“We lived in the countryside for many years, mostly to protect our kids. It can’t be easy to be the kids of people you see on Top of the Pops.
“They’d often get told, ‘It’s alright for you, your Dad’s a millionaire!’ It was unfair on them, so we moved out to the country.
“But now the chickens have come home to roost. We live back in the city, and we’re happier.”
What age are your children now?
“They’re in their 30s. We were Dads in our teens, like a lot of inner city kids. Not because of some kind of deprivation, but if you’re living in a little two-up two-down with six of you there, move out and are left to your own devices, you soon become Mummies and Daddies.”
There have been money issues in recent years, bankruptcy proceedings and all that, but that’s not why you keep playing live and bringing out new material, is it?
“I’ll be honest with you – we all made millions of pounds, and did incredibly well for ourselves.
“But it seems to be a tradition in the music business – you never get ripped off when you’re a kid, because you haven’t made any money. But when you get to our level where you’re earning money all around the world …
“That happened to us. I lost my house, a 10 million quid house in the country. Maybe it’s just karma and the way it should be. But it wasn’t easy.”
In a perverse way, do you think all the court battles (and I realise there’s not a lot you can say about all that) have brought the rest of you closer?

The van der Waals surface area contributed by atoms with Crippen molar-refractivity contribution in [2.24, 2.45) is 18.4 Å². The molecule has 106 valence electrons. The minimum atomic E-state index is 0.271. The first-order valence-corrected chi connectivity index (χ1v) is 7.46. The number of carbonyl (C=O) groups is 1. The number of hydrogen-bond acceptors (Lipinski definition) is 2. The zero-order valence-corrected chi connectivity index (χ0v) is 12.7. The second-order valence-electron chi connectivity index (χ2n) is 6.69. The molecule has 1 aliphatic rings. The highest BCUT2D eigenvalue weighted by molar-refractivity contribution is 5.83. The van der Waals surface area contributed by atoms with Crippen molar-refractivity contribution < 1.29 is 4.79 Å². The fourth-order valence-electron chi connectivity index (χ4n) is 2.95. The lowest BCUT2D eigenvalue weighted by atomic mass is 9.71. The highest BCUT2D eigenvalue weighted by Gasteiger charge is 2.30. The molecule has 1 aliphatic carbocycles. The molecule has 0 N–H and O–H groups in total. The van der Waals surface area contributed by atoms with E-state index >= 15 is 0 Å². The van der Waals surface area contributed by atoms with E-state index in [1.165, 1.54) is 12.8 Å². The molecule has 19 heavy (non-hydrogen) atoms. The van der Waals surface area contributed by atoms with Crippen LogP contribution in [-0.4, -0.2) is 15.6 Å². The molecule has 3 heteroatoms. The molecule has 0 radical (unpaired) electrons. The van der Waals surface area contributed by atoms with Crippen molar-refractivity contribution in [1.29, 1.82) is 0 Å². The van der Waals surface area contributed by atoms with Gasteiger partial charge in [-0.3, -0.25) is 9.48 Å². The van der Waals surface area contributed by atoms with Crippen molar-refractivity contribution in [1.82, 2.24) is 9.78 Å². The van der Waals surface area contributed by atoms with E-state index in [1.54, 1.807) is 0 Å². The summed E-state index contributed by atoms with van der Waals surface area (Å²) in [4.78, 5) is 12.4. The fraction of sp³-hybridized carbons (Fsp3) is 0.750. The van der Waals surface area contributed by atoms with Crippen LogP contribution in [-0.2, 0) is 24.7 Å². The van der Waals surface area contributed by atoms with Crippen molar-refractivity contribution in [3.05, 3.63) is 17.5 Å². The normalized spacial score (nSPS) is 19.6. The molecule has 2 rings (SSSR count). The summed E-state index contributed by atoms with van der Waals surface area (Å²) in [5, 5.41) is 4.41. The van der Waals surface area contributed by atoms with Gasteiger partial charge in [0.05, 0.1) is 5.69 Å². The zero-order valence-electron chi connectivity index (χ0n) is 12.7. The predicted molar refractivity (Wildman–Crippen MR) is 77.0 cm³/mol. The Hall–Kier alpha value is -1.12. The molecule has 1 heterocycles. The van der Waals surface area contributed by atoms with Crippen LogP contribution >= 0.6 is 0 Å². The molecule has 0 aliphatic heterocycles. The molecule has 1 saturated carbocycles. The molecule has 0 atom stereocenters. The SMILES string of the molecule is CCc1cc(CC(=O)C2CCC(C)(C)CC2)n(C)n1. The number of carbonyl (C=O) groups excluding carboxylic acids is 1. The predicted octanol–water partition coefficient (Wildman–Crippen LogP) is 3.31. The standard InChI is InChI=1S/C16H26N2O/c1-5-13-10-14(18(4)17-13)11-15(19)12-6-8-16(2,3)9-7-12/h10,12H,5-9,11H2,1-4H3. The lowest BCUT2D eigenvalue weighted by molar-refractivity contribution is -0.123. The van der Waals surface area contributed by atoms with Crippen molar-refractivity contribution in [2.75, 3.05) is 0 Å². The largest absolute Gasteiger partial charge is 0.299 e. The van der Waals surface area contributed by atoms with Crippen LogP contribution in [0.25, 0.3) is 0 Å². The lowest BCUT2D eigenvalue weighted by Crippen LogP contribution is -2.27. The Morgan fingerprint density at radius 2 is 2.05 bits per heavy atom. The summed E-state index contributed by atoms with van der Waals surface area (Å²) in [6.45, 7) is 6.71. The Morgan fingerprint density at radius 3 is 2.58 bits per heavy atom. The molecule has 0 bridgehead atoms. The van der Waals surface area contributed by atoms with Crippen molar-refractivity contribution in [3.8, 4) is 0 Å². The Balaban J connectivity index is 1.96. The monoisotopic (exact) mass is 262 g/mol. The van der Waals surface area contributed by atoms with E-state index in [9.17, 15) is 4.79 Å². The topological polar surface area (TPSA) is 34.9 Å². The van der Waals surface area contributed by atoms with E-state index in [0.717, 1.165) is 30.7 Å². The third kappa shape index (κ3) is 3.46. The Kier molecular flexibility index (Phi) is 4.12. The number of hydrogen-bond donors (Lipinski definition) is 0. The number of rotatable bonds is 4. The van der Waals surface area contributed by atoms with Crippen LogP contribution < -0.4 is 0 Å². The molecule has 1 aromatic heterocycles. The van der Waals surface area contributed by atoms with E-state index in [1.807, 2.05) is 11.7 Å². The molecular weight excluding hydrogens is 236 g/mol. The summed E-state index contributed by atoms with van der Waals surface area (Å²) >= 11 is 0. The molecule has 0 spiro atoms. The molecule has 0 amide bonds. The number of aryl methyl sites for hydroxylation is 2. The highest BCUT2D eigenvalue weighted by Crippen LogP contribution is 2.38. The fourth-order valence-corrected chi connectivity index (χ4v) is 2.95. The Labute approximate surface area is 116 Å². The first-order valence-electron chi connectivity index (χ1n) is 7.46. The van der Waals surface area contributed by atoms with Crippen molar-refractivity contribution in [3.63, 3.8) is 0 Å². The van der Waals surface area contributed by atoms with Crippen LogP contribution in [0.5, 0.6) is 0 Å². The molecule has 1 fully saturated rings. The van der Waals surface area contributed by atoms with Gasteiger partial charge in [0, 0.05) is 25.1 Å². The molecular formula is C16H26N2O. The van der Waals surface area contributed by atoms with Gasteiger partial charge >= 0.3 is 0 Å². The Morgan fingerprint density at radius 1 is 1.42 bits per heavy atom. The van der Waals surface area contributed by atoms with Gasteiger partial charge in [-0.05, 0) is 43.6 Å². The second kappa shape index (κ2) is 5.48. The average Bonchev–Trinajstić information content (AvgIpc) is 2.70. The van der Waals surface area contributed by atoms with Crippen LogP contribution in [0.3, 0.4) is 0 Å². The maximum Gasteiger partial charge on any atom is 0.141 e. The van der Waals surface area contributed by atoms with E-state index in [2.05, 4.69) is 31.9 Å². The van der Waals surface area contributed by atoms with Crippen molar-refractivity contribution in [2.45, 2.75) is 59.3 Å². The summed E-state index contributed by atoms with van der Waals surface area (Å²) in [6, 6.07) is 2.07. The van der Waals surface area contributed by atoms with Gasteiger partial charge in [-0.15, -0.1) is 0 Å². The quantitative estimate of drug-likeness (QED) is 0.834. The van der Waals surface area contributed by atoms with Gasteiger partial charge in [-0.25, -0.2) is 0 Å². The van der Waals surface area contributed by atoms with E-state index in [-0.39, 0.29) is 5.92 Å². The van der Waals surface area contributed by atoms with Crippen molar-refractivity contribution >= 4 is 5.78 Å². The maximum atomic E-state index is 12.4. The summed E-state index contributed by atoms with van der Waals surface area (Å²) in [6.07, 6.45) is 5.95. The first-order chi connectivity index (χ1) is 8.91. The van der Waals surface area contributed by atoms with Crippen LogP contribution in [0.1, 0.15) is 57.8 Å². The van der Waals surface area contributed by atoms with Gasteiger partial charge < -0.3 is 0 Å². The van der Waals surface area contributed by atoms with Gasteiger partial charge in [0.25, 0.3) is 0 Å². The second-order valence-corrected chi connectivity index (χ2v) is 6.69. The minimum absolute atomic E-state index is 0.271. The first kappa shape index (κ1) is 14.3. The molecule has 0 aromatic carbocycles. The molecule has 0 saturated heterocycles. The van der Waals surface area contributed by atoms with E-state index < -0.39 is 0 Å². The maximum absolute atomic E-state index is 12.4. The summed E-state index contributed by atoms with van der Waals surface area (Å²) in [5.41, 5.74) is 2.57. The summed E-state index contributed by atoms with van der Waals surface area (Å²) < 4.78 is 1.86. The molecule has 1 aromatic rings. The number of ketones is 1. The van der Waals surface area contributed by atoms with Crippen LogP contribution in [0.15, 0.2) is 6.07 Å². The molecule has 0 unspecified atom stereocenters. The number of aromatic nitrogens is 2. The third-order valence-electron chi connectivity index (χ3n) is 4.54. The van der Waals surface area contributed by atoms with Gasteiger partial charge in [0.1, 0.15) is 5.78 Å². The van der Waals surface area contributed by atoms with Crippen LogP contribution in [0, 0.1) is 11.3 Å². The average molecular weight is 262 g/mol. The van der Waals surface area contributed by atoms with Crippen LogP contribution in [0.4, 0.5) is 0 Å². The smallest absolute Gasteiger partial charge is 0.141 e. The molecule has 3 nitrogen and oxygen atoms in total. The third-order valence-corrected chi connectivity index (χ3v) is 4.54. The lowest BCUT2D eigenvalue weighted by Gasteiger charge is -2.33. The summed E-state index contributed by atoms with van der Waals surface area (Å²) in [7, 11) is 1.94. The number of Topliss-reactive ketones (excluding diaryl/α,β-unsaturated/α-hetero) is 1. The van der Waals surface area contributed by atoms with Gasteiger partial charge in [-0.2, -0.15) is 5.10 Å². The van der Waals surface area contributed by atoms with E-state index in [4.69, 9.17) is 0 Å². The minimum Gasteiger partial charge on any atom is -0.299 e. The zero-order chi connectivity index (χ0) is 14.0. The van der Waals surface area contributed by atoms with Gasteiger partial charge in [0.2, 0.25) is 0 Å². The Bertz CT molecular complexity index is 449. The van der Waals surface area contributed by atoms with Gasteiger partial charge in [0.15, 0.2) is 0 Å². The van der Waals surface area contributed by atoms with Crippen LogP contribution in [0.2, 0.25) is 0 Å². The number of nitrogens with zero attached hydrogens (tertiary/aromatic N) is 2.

“I suppose it has in a way. It’s made us look a little closer to evaluate what it is that we do.”
On a more positive front, you’ve generally had a good reaction to Getting Over the Storm.
“We have, and I couldn’t be happier. That’s what gets me up in the morning.”
Will you be playing quite a few of the new songs on this leg of the tour, or is it a greatest hits package?
“Maybe three or four from the latest album, but we’ve had around 40 top-20 hits. If we just played them we could be on stage three hours!
“We’ll be playing new stuff, old stuff, stuff people aren’t expecting, keeping it a little eclectic, trying to take people as far as we think they can go.
“We have a lot of unspoken stuff on stage, because we’ve been together for so long. We use our ears when we’re playing – listening for each other.”
You must be very tight on stage after all these years.
“Oh God, yeah. Devastatingly handsome as well. Put that in your article. Lock up your daughters – put that in too. We’re musical geniuses, basically. That’s what we are!”
For ticket details for the autumn leg of the UB40 tour, and all the latest from the band, head here.
This is a revised and expanded version of a Malcolm Wyatt feature for the Lancashire Evening Post. For the online version of that, head here.